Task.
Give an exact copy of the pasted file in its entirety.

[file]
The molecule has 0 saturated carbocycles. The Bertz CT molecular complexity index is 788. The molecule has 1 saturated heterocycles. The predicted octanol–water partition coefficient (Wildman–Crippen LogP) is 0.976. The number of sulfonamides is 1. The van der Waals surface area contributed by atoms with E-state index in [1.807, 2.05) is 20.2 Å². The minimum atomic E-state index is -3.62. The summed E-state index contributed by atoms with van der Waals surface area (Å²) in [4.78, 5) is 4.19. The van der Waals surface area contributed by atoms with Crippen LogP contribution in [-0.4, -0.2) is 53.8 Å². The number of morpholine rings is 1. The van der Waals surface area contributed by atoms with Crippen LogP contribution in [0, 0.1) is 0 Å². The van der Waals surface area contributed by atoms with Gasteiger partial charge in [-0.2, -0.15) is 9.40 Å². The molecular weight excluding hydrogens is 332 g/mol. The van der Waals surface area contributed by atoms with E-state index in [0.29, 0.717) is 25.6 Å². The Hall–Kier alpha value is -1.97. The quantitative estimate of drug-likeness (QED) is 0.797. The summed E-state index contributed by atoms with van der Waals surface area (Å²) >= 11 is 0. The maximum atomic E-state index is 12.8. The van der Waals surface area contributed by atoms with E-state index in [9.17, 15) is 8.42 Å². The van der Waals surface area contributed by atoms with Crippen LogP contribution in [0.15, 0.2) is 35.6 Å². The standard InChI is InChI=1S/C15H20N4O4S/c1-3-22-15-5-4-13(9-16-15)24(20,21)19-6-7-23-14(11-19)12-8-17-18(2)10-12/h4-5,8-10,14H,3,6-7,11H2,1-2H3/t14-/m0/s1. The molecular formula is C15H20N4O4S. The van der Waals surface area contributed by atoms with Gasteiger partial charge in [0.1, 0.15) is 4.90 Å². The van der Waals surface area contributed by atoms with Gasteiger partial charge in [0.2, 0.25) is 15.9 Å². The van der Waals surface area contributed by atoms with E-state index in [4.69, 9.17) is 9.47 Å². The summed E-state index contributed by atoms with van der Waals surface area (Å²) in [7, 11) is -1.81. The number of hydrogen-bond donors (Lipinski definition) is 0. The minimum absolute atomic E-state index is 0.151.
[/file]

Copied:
The molecule has 0 saturated carbocycles. The Bertz CT molecular complexity index is 788. The molecule has 1 saturated heterocycles. The predicted octanol–water partition coefficient (Wildman–Crippen LogP) is 0.976. The number of sulfonamides is 1. The van der Waals surface area contributed by atoms with E-state index in [1.807, 2.05) is 20.2 Å². The minimum atomic E-state index is -3.62. The summed E-state index contributed by atoms with van der Waals surface area (Å²) in [4.78, 5) is 4.19. The van der Waals surface area contributed by atoms with Crippen LogP contribution in [-0.4, -0.2) is 53.8 Å². The number of morpholine rings is 1. The van der Waals surface area contributed by atoms with Crippen LogP contribution in [0, 0.1) is 0 Å². The van der Waals surface area contributed by atoms with Gasteiger partial charge in [-0.2, -0.15) is 9.40 Å². The molecular weight excluding hydrogens is 332 g/mol. The van der Waals surface area contributed by atoms with E-state index in [0.29, 0.717) is 25.6 Å². The Hall–Kier alpha value is -1.97. The quantitative estimate of drug-likeness (QED) is 0.797. The summed E-state index contributed by atoms with van der Waals surface area (Å²) >= 11 is 0. The maximum atomic E-state index is 12.8. The van der Waals surface area contributed by atoms with E-state index in [9.17, 15) is 8.42 Å². The van der Waals surface area contributed by atoms with Crippen LogP contribution in [0.15, 0.2) is 35.6 Å². The standard InChI is InChI=1S/C15H20N4O4S/c1-3-22-15-5-4-13(9-16-15)24(20,21)19-6-7-23-14(11-19)12-8-17-18(2)10-12/h4-5,8-10,14H,3,6-7,11H2,1-2H3/t14-/m0/s1. The molecular formula is C15H20N4O4S. The van der Waals surface area contributed by atoms with Gasteiger partial charge in [0.1, 0.15) is 4.90 Å². The van der Waals surface area contributed by atoms with Gasteiger partial charge in [0.2, 0.25) is 15.9 Å². The van der Waals surface area contributed by atoms with E-state index in [4.69, 9.17) is 9.47 Å². The summed E-state index contributed by atoms with van der Waals surface area (Å²) in [7, 11) is -1.81. The number of hydrogen-bond donors (Lipinski definition) is 0. The minimum absolute atomic E-state index is 0.151.